Do what thou wilt shall be the whole of the Law.
(This letter has been provoked by points discussed in your recent visit.)
As some of your daily practices are ceremonial, it should not come amiss to vouchsafe a few hints of practical service. For in ritual Magick, it will of course be the first care to get everything balanced and tidy.
If you propose to erect a regular Temple, the most precise instructions in every detail are given in Book 4, Part II. (But I haven't so much as seen a copy for years!) There is a good deal scattered about in Part III (Magick, which you have) especially about the four elemental weapons.
But if circumstances deny you for the moment the means of carrying out this Ædification as the Ideal would have it, you can certainly do your best to create a fairly satisfactory—above all, workable—substitute.
(By the way, note the moral aspect of a house, as displayed in our language. "Edification"—"house-making": from Latin Aedes, "house". "Economy"—"house-ruling": from the Greek "ΟΙΚΟΣ", "House" and "ΝΟΜΟΣ", "law.")
I was often reduced to such expedients when wandering in strange lands, camping on glaciers, and so on. I fixed it workably well. In Mexico, D.F. for instance, I took my bedroom itself for the Circle, my night-table for the Altar, my candle for the Lamp; and I made the Weapons compact. I had a Wand eight inches long, all precious stones and enamel, to represent the Tree of Life; within, an iron tube containing quicksilver—very correct, lordly, and damsilly. What a club! Also, bought, a silver-gilt Cup; for Air and Earth I made one sachet of rose-petals in yellow silk, and another in green silk packed with salt. In the wilds it was easy, agreeable and most efficacious to make a Circle, and build an altar, of stones; my Alpine Lantern served admirably for the Lamp. It did double duty when required: e.g. in partaking of the Sacrament of the Four Elements, it served for Fire. But your conditions are not so restricted as this.
Let us consider what one can do with an ordinary house, such as you are happy enough to possess.
First of all, it is of immense advantage to have a room specially consecrated to the Work, never used for any other purpose, and never entered by any other person than yourself, unless it were another Initiate, either for inspection or in case you were working together.
The aura accumulates with the regularity and frequency of Use.
The first point is the Banishing: Everything is to be removed from the room which is not absolutely necessary to the Work.
In this country, one must attend to the heating. An electric stove in the East or the South, is best: it must not need attention. One can usually buy stoves with excellent appropriate symbolism. (Last time I did this—13 e.v.—I got a perfect Ferranti at Harrods. The circular copper bowl, with the central Disk as the source of heat, is unsurpassable.) The walls should be "self-coloured," a neutral tint—green, grey or blue-grey? and entirely bare, unless you put up, in the proper quarters, the proper designs, such as the "Watch Towers"—see The Equinox I, 7.1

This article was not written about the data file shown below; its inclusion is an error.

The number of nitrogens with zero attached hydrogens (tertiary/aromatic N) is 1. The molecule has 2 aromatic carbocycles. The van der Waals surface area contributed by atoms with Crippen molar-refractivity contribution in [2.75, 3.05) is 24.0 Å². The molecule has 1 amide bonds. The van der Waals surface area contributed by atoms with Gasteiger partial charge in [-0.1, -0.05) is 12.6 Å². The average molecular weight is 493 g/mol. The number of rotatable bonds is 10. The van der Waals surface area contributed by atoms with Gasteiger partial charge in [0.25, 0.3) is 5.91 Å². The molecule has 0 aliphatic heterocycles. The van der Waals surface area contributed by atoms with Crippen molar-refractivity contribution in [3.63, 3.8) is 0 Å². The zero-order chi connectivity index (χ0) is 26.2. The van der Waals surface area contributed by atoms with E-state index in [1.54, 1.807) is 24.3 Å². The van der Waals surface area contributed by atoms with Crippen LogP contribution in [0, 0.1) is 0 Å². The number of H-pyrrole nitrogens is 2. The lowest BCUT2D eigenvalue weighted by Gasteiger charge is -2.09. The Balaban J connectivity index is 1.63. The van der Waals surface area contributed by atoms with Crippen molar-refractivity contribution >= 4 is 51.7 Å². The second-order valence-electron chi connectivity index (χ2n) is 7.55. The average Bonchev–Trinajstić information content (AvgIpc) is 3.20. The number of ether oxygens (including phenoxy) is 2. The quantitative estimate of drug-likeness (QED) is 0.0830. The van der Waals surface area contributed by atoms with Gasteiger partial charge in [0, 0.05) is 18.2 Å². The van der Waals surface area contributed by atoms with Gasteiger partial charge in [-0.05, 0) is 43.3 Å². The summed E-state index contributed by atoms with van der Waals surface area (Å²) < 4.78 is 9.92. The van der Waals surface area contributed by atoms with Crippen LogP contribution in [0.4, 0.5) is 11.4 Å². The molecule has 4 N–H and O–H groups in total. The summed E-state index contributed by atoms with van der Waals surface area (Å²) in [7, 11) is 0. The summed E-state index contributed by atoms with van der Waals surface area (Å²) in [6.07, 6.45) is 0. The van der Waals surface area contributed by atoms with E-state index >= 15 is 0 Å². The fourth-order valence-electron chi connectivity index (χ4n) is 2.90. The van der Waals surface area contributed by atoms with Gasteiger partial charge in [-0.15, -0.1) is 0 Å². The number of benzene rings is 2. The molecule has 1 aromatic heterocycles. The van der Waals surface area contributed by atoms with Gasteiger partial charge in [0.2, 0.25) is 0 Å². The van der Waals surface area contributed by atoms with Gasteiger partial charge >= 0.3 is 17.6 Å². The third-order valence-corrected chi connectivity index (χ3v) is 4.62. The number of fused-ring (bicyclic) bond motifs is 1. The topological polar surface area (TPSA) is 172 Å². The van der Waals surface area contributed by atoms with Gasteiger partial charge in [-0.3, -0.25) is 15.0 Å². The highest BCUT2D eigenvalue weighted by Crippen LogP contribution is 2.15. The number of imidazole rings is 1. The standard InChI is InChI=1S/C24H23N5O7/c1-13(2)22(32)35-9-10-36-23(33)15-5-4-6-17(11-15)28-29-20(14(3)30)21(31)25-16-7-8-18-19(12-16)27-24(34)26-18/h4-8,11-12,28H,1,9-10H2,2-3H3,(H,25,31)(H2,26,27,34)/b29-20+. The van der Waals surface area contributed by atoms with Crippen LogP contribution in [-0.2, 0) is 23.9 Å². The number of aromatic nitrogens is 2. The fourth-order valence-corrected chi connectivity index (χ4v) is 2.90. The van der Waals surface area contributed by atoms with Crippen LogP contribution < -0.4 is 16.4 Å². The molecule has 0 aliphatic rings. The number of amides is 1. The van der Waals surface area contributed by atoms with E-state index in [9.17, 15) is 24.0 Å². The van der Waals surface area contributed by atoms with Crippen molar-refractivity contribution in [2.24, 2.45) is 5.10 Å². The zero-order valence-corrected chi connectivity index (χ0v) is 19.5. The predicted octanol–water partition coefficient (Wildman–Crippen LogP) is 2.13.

Remember that your "East," your Kiblah, is Boleskine House, which is as near as possible due North from Plymouth. Find North by the shadow of a vertical rod and noon, or by the Pole-Star. Work out the angle as usual.
The Stélé of Revealing may be just on the N. Wall to make your "East."
Next, your Circle. The floor ought to be "Earth" green; but white will serve, or black. (A Masonic carpet is not at all bad.) The Circle itself should be as shown in "Book 4", Part II; but as this volume is probably unavailable, ask me to show you the large painted diagram in my portfolio when next you visit me, and we can arrange for it to be copied.
This should then be painted in the correct colours on the floor: the Kether Square to the North, your "East."
The Altar must fit exactly the square of Tiphareth; it is best made as a cupboard; of oak or acacia, by preference. It can then be used to hold reserves of incense and other requisites.
Note that the height of the Altar has to suit your convenience. It is consequently in direct relation with your own stature; in proportion, it is a double cube. This then determines the size of your circle; in fact the entire apparatus and furniture is a geometrical function of yourself. Consider it all as a projection of yourself in terms of these conventional formulae. (A convention does really mean "that which is convenient." How abject, then to obey a self-styled convention which is actually as inconvenient as possible!)2
Next, the Lamp. This may be of silver, or silver-gilt, (to represent the Path of Gimel) and is to be hung from the ceiling exactly above the centre of the altar. There are plenty of old church lamps which serve very well. The light is to be from a wick in a floating cork in a glass of olive oil. (I hope you can get it!) It is really desirable to make this as near the "Ever-burning Lamp of the Rosicrucians" as possible; it is not a drawback that this implies frequent attention.
Now for the Weapons!